The temporary closures of restaurants and increased number of people staying home due to social distancing guidelines have led to a significant rise in the amount of people cooking — and discarding — food in their homes and apartments. It’s also been a drain — pun, as always, intended — on the county’s wastewater treatment agency.
Clackamas Water Environment Services, or WES, reminded homeowners this week to avoid pouring fats, oils and grease (FOG) down kitchen sinks and garbage disposals after meals or while washing dishes as it can lead to backups, overflows and expensive pipe damage.
As is commonly said around the industry, “FOG creates a clog.”
Over time, FOG builds up by sticking to the inner sides of pipes and forms thick clusters that clog pipes, which can result in sewage overflows in your home or neighbors’ homes (yuck); overflows in yards, streets and parks; overflows that can carry pollutants into streams and rivers; and worst of all, possible sewer rate increases due to repair costs for damages to sewer systems and wastewater treatment facilities.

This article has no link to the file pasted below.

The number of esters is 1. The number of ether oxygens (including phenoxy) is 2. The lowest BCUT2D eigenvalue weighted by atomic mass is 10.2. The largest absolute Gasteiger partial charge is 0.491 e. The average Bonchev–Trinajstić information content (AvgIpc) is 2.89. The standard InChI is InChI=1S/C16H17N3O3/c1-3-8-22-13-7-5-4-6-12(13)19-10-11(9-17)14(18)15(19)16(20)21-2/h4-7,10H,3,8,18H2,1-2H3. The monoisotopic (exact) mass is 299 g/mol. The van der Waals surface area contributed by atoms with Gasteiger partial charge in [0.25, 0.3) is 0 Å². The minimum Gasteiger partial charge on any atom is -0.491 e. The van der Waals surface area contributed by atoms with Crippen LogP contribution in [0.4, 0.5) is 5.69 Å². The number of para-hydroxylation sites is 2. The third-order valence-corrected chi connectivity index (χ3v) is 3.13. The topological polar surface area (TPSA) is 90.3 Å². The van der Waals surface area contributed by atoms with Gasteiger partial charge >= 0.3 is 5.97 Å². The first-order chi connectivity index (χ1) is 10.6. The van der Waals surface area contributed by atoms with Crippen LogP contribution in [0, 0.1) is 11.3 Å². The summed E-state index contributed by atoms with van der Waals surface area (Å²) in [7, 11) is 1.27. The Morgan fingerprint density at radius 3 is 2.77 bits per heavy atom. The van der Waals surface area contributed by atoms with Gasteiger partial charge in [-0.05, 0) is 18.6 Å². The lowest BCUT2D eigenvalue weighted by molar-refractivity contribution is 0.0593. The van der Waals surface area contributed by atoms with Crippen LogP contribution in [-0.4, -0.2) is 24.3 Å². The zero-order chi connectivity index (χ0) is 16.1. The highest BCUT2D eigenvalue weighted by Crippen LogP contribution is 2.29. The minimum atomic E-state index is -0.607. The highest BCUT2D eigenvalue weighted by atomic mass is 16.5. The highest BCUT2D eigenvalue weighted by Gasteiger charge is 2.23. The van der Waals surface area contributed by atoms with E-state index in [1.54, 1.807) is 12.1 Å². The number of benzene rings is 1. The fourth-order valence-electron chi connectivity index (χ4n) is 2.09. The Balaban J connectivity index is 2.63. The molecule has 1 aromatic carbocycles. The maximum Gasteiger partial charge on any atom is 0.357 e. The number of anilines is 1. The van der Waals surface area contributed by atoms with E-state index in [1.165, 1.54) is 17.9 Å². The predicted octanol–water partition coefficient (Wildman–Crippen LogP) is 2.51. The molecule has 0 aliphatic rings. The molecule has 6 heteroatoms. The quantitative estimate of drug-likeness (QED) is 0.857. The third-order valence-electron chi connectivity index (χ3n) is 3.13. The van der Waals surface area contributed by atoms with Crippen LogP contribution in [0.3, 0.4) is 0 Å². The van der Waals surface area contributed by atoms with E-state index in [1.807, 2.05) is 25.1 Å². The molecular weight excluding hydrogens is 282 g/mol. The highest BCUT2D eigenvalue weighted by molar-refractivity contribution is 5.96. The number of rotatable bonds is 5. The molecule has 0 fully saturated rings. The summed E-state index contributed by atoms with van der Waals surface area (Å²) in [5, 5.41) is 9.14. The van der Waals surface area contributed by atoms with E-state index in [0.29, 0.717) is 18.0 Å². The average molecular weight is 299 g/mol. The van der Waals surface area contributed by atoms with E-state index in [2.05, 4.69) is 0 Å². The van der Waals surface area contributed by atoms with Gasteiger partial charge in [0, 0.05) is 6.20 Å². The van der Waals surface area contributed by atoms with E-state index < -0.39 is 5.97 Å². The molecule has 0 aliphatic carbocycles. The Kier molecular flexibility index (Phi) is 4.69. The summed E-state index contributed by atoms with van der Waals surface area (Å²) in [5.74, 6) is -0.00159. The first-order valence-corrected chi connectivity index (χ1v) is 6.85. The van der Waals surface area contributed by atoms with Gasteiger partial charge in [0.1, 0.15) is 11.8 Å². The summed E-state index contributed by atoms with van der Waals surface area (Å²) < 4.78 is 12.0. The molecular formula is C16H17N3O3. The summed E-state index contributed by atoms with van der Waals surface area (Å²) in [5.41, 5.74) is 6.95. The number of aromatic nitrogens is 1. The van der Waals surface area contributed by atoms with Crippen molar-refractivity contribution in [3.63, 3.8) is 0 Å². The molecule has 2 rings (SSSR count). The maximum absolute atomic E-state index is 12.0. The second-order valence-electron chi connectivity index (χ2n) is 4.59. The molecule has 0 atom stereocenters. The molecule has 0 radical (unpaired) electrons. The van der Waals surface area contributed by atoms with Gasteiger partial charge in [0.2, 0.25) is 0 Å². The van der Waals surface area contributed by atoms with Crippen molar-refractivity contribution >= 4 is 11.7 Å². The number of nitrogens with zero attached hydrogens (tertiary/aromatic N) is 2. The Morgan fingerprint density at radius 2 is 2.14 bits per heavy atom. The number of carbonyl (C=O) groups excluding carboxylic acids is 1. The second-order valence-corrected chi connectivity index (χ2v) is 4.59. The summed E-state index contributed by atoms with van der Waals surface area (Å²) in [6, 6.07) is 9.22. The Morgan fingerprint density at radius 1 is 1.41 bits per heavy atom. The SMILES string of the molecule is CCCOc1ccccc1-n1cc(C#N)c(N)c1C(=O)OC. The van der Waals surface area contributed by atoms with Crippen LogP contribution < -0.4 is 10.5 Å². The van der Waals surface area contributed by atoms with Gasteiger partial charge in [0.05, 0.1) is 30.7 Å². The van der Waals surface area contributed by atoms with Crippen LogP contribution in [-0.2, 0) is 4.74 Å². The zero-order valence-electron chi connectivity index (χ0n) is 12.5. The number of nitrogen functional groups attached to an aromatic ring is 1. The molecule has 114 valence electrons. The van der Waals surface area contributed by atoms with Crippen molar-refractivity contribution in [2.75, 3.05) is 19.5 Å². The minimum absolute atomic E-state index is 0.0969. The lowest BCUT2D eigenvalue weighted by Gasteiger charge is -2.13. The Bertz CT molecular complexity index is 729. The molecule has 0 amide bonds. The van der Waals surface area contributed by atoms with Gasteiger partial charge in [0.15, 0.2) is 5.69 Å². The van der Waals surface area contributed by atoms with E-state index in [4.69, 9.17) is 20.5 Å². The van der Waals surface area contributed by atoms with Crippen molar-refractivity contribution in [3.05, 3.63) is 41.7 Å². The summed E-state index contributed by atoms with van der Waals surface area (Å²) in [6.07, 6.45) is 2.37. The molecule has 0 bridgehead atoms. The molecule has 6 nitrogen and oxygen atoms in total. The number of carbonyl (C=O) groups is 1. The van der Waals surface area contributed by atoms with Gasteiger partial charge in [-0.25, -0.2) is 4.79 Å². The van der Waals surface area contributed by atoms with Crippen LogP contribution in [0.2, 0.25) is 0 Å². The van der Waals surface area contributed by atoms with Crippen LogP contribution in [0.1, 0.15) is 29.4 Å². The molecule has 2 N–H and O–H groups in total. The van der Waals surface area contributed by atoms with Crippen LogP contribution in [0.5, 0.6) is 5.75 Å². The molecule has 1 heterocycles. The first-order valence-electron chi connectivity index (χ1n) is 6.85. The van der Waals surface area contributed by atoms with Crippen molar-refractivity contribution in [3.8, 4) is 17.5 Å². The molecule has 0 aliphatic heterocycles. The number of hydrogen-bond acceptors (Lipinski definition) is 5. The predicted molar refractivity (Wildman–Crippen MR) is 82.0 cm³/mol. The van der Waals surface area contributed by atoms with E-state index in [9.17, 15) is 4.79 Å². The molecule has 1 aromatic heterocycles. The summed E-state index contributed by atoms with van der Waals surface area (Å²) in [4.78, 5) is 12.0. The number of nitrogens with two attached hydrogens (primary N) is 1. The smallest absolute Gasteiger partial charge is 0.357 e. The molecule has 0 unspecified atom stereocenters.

FOG is more common than you might think. It’s found in many common foods and ingredients, including meats, butter, lard, shortening, cooking oil, mayonnaise, gravy, dairy products, salad dressings, sour cream, baking goods, sauces and food scraps.
Instead of dumping delicious lard and mayonnaise down the sink, the county recommends pouring cooled fats, oils and grease into a covered, disposable container and throwing it away. Pro tip: You can always use a heat-safe container, like an empty soup can, stored it in the freezer until solidified, then toss it into the garbage.
Other tips including Soaking up remaining using paper towels to soak up excess grease from cooking, then discarding them in the trash, scraping food scraps into compost or trash before washing dishes and using sink strainers to prevent food from going down the drain.
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